Search Images Maps Play YouTube News Gmail Drive More »
Sign in
Screen reader users: click this link for accessible mode. Accessible mode has the same essential features but works better with your reader.


  1. Advanced Patent Search
Publication numberUS4140759 A
Publication typeGrant
Application numberUS 05/815,305
Publication dateFeb 20, 1979
Filing dateJul 13, 1977
Priority dateJul 13, 1977
Publication number05815305, 815305, US 4140759 A, US 4140759A, US-A-4140759, US4140759 A, US4140759A
InventorsJack J. Mausner
Original AssigneeHelena Rubinstein, Inc.
Export CitationBiBTeX, EndNote, RefMan
External Links: USPTO, USPTO Assignment, Espacenet
Protein shampoo
US 4140759 A
A liquid shampoo containing a biologically derived protein detergent having unusual mildness to the hair and scalp and also having hair conditioning properties.
Previous page
Next page
What is claimed is:
1. A hair shampoo composition comprising an aqueous glycerin solution of an effective amount of lipoprotein natural detergent complex having a viscosity of 2.45 poises, a pH of 6.00, a saponification index of 12, an acid index of 2, total proteins 0.65%, total lipoproteins 3.00, and characterized by the ultraviolet spectrograph shown in FIG. 1, the infra-red spectrograph shown in FIG. 2, the electrophoresis curve shown in FIG. 3, the thin layer chromatogram shown in FIG. 4, and the column chromatogram shown in FIG. 5.
2. The composition as claimed in claim 1, further comprising an effective amount of an anionic, nonionic or amphoteric surfactant, an effective amount of a foam booster, and an effective amount of a foam stabilizer.
3. The composition as claimed in claim 2, wherein said surfactant is an anionic surfactant.
4. The composition as claimed in claim 3, wherein said surfactant is an alkyl sulfate.
5. The composition as claimed in claim 4, wherein said surfactant is ammonium lauryl sulfate.
6. The composition as claimed in claim 2, wherein said booster is an alkanolamide.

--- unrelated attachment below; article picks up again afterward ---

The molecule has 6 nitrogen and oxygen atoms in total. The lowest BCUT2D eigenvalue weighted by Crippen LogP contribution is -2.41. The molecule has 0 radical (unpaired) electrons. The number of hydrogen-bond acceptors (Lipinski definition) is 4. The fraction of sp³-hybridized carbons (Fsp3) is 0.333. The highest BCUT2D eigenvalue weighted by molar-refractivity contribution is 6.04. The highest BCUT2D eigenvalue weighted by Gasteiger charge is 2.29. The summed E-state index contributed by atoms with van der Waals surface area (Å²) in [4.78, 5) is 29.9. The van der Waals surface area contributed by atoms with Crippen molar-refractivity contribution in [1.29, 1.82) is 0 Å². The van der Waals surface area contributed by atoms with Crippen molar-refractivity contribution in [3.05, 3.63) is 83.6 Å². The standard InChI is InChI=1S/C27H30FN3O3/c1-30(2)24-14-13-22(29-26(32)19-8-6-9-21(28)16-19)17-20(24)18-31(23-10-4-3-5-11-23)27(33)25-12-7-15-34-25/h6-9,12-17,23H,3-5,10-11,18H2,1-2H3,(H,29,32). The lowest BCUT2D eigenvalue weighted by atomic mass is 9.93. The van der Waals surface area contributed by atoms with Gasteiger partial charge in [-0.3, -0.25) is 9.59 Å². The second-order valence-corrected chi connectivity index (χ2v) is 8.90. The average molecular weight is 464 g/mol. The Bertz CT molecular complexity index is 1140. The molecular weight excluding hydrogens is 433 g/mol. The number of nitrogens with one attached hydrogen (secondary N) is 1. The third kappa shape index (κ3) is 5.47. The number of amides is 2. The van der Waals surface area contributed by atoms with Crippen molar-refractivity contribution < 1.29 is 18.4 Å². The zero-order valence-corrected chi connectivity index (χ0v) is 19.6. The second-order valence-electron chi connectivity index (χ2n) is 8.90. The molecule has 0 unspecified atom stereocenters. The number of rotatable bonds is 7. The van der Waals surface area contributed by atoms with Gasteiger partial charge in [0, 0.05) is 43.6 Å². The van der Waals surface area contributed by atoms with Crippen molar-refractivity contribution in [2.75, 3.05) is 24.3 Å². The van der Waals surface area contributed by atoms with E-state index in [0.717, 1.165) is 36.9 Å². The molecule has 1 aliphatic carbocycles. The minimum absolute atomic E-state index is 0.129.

7. The composition as claimed in claim 6, wherein said booster is the reaction product of two moles of diethanolamine with one mole of coconut fatty acids.
8. The composition as claimed in claim 2, wherein said stabilizer is an amine oxide.
9. The composition as claimed in claim 8, wherrein said stabilizer is myristyl dimethylamine oxide.
10. The composition as claimed in claim 2, further comprising an effective amount of means for thickening said solution and conditioning the hair.
11. The composition as claimed in claim 10, wherein said means is a higher fatty acid mono- or di- ester of a high molecular weight polyethylene glycol.
12. The composition as claimed in claim 11, wherein said fatty acid contains from 6 to 33 carbon atoms.
13. The composition as claimed in claim 12, wherein said means is polyethylene glycol 6000 distearate.
14. The composition as claimed in claim 2, further comprising a chelating agent, a preservative, and a perfume.
15. The composition as claimed in claim 1, comprising, in percent by weight:
______________________________________Ingredient            Amount______________________________________surfactant            10-50lipo protein natural detergent complex                 5-30booster               0.2-15stabilizerThickener and hair conditioner                 0.5-3chelating agent       effective amountPreservative          effective amountwater                 qs. 100%______________________________________
16. The composition as claimed in claim 15, comprising, in percent by weight: